Don’t be fooled by companies who make promises that sound too good to be true!
Many large companies that you have heard ads for – or who may be sending you threatening letters right now – prey on taxpayers with scare tactics by taking advantage of their lack of knowledge and understanding. You need to understand what a tax lien really is before you talk to them. Don’t rely on a sales person in a massive call center located half-way across the US to tell you what a tax lien means to you. Those companies care about one thing, making a sale at any cost, and they get that done by scaring you into a corner where you feel like you have no other option.
Tax Lien Negotiations
Tax liens are a normal course of business for the IRS when you owe taxes for an extended period of time. Liens are filed to protect the interest of the government. They negatively affect your ability to borrow money or sell property. Unless you qualify for a streamline agreement, or owe under $10,000, a tax lien will be filed and will only be released in a handful of circumstances. Many companies buy lists of tax liens that are filed because a lien is the only matter of public record that you have some issue with the IRS or state authorities. They use these lists to contact potential clients, and often are misleading about what a tax lien means in order to win over business.
Common Misconceptions about Tax Liens:
- A tax lien does NOT mean that you are necessarily in danger of collection actions.
- A tax lien is NOT an indication that a company hasn’t resolved your account.
- A tax lien does NOT mean that the IRS can seize your property or assets.
- If you are in an agreement, most companies CANNOT release the lien without putting you into a resolution that is less beneficial for you (such as a much higher payment plan.)
Truths about Tax Liens:
- A tax lien is NOT an indication of if you are in danger of collections. If you are put into a partial pay installment agreement or a currently non-collectable status, then a lien will be filed even though you are in absolutely no danger of enforced collections.
- A tax lien is often filed AFTER a resolution is complete, and your account is resolved.
- A tax lien does NOT give the IRS the right to take your property. It DOES however affect the sale of property and assets. The IRS has first right to any proceeds AFTER the primary mortgage holder is paid. In other words, if you sell a property for $100,000 and owe $60,000 to the bank for a mortgage, the IRS will expect the other $40,000 and may be able to get these funds before they are disbursed to you.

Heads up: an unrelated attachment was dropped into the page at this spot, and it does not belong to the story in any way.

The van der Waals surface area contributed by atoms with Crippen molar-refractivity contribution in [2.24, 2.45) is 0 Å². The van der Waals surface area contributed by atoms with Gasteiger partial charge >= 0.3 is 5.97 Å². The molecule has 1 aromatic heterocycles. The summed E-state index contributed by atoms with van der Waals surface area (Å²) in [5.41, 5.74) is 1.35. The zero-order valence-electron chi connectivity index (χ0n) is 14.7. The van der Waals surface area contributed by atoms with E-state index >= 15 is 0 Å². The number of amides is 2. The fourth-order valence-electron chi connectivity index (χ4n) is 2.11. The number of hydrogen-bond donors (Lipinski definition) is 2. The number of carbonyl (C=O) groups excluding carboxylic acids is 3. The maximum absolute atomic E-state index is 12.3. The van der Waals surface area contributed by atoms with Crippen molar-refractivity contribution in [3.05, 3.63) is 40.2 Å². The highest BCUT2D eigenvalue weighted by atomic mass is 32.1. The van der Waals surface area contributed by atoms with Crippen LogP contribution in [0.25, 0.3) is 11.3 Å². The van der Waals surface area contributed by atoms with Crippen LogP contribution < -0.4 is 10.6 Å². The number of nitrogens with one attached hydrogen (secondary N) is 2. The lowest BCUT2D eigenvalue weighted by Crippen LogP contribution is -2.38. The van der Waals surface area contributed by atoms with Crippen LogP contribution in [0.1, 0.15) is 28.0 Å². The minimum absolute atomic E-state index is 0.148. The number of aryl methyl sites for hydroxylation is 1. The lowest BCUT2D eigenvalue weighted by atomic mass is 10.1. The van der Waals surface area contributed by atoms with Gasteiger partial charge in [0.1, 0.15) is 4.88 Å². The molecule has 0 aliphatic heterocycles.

- There are only a small handful of reasons why a lien will be released, and it may require a potentially less beneficial solution if it is important to you not to have a lien filed.
When will the IRS release a Tax Lien?
It is important to know that there are two primary types of lien releases; Withdrawals and Subordinations. A withdrawal is where the lien is removed completely (but it still may appear on your credit report as “satisfied”). Subordination is where the lien stays in place, but the IRS puts another institution before them in the order of who will get paid when an asset is sold. These are the situations where you can get a lien withdrawn or subordinated according to the IRS.
1. The lien was filed prematurely or not in accordance with IRS procedures.
- This very rarely happens except in a small percentage of cases.
2. The taxpayer entered into an installment agreement to satisfy the liability for which the lien was not required to be filed, but the lien was filed anyway.
- This is if they file a lien AFTER you set up a payment plan, AND the lien was not required to be filed under the terms of the agreement. This applies to balances UNDER $50,000 paid within 6 years (72 months) AND it is paid by direct debit from a checking or savings account..
3. The taxpayer is under a Direct Debit Installment Agreement, and meets the criteria for the streamline program.
- You can get a lien release on balances UNDER $25,000 if you set up an agreement that full pays in 6 years (72 months) AND it is paid by direct debit from a checking or savings account. To qualify for the release, the taxpayer must first make three consecutive direct debit payments.
4. Withdrawal will facilitate collection of the tax.
- For instance, if you are selling a property, it is required to get the lien withdrawn before closing, and the proceeds will go to the IRS once sold.
5. The withdrawal is in the best interest of the taxpayer and the government.
- If your job requires you to not have liens, and it would affect your ability to pay on an agreement to the IRS, they will release the lien after thorough investigation.
6. The IRS will receive an amount equal to the lien or interest to which the certificate of subordination is issued.
- This applies when you are getting a loan to pay the IRS, and the bank requires collateral in the form of property or assets. They will subordinate the lien to the bank you are getting a loan in the amount of the payment that they receive. If you sell this asset, then the money would be paid to the primary mortgage holder, then bank used to get the loan to pay the IRS, and lastly the IRS.
7. The issuance of the certificate of subordination will increase the government’s interest and make collection of the tax liability easier.
- The IRS leaves this option open to any other reasonable alternative. However, very few alternatives will actually be accepted.